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Takahashi v. Farmers Insurance Group

March 9, 2010

MITSUE TAKAHASHI, PLAINTIFF,
v.
FARMERS INSURANCE GROUP -- MERCED THROUGH XX, INCLUSIVE, OFFICE, INDIVIDUALS AND DOES 1 DEFENDANTS.



The opinion of the court was delivered by: Oliver W. Wanger United States District Judge

MEMORANDUM DECISION AND ORDER RE: DEFENDANT'S MOTION TO DISMISS OR, IN THE ALTERNATIVE, MOTION FOR A MORE DEFINITE STATEMENT

I. INTRODUCTION

Before the court is a motion to dismiss or, in the alternative, a motion for a more definite statement filed by Defendant Farmers Insurance Exchange ("Farmers") erroneously sued as Farmers Insurance Group -- Merced Office. The motion is directed at all claims asserted in Plaintiff Mitsue Takahashi's pro se complaint. (Doc. 1.) The following background facts are taken from the complaint and the parties' submissions in connection with the motion.

II. BACKGROUND

In the early 1990's, Plaintiff filed and litigated a lawsuit against Farmers concerning her termination from employment, and several events leading up to her termination. In that case, she alleged various state law employment claims. That lawsuit resulted in a judgment of non-suit in favor of Farmers. Years later, Plaintiff filed this federal lawsuit, this time asserting federal employment claims arising out of the same circumstances.

A. The 1991 Lawsuit

Previously, Plaintiff filed a state court lawsuit against Farmers in Merced County Superior Court which both parties refer to in the briefing as the "1991 lawsuit." As alleged in the Third Amended Complaint ("TAC") filed September 23, 1993, the lawsuit included claims (i) for race, sex, ancestry and age discrimination in violation of California's Fair Employment and Housing Act ("FEHA"), California Government Code § 12940; (ii) retaliation in violation of FEHA; (iii) intentional infliction of emotional distress ("IIED"); (iv) breach of contract; (v) breach of an implied in fact contract of employment; (vi) wrongful termination in violation of public policy; and (vii) and breach of the implied covenant of good faith and fair dealing.*fn1

In the TAC, Plaintiff claimed that her termination violated FEHA and contravened California public policy. The TAC also alleged discrimination in certain actions leading up to her termination, such as denying her promotions into upgraded positions.

In an order dated December 8, 1993, the Superior Court granted in part and denied in part Farmers's motion for summary judgment or, in the alternative, summary adjudication. (Doc. 6, Ex. B.) The Superior Court determined that the IIED claim was preempted by California's Workers' Compensation Act and granted summary adjudication on this claim. Otherwise, the remainder of the motion was denied.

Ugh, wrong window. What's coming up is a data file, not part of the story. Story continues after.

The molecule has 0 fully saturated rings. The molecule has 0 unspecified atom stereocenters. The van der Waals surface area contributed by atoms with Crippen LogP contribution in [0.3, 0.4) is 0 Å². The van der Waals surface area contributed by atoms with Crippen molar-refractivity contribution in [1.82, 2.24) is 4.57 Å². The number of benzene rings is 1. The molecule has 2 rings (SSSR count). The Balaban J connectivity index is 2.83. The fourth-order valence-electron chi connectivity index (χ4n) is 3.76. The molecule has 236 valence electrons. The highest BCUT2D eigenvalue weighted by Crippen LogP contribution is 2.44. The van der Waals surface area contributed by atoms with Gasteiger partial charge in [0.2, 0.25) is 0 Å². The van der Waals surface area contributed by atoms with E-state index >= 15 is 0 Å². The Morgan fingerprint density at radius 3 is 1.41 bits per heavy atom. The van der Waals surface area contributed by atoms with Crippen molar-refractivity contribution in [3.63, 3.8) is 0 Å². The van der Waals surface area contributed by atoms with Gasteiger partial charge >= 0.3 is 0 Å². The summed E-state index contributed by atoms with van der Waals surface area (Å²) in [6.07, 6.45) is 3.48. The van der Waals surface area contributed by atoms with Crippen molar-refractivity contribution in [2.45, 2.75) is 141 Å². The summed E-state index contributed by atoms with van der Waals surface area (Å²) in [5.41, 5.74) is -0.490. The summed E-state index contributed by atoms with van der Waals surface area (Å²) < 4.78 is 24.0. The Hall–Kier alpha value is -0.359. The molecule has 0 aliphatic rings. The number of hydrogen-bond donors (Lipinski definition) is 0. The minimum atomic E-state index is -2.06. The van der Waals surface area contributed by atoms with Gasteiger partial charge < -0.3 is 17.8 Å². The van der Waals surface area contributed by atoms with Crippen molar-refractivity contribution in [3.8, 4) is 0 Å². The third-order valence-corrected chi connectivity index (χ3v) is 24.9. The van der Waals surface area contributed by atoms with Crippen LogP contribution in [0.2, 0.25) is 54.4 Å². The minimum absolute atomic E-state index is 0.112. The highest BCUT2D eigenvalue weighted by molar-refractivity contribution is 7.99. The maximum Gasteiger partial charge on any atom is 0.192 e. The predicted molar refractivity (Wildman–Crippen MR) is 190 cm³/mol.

Later, at trial, the Superior Court granted a judgment of non-suit in favor of Farmers, entered December 14, 1994. (Doc. 6, Ex. C.; see also Doc. 6, Ex. D at 2.) The order granting the non-suit indicates, among other things, that, at trial, Plaintiff failed to carry her burden on her claim for discrimination under FEHA, failed to carry her burden on her claim for wrongful termination in violation of public policy, failed to show a causal connection between protected activity and her termination from employment (precluding her FEHA retaliation claim), and that good cause existed for Plaintiff's termination. Costs were taxed against Plaintiff on February 22, 1995, in the amount of $29,225.53.

B. The Current Lawsuit

Fourteen years later, in September 2009, Plaintiff filed this federal lawsuit. Her federal complaint, like her earlier Third Amended Complaint in state court, challenges the legality of her termination from employment, and actions leading up to her termination, including denying her promotions. The federal complaint includes claims for (i) "Wrongful Discharge -- Constructive"; (ii) Conspiracy to Defraud; (iii) IIED; and (iv) Negligent Infliction of Emotional Distress.

In her claim for "Wrongful Discharge -- Constructive" (referred to in this order as the "Constructive Wrongful Discharge" claim), Plaintiff asserts that her termination violated the Age Discrimination in Employment Act of 1967 ("ADEA") and Title VII's prohibition on national origin, race, color, and sex discrimination. The complaint alleges that on or about June 12, 2009, Plaintiff filed a claim with the EEOC concerning her wrongful discharge, and the EEOC rejected the claim. The EEOC's "Dismissal and Notice of Rights," dated June 24, 2009, is attached to the complaint as Exhibit A. On this EEOC document, the EEOC stated that it was closing Plaintiff's case because: "Your charge was not timely filed with the EEOC, in other words, you waited too long after the date(s) of the alleged discrimination to file your charge."

Apart from the Constructive Wrongful Discharge claim, the remaining claims are state law claims. The complaint does not allege diversity jurisdiction. However, federal question jurisdiction exists over the Title VII and ADEA claims, ...


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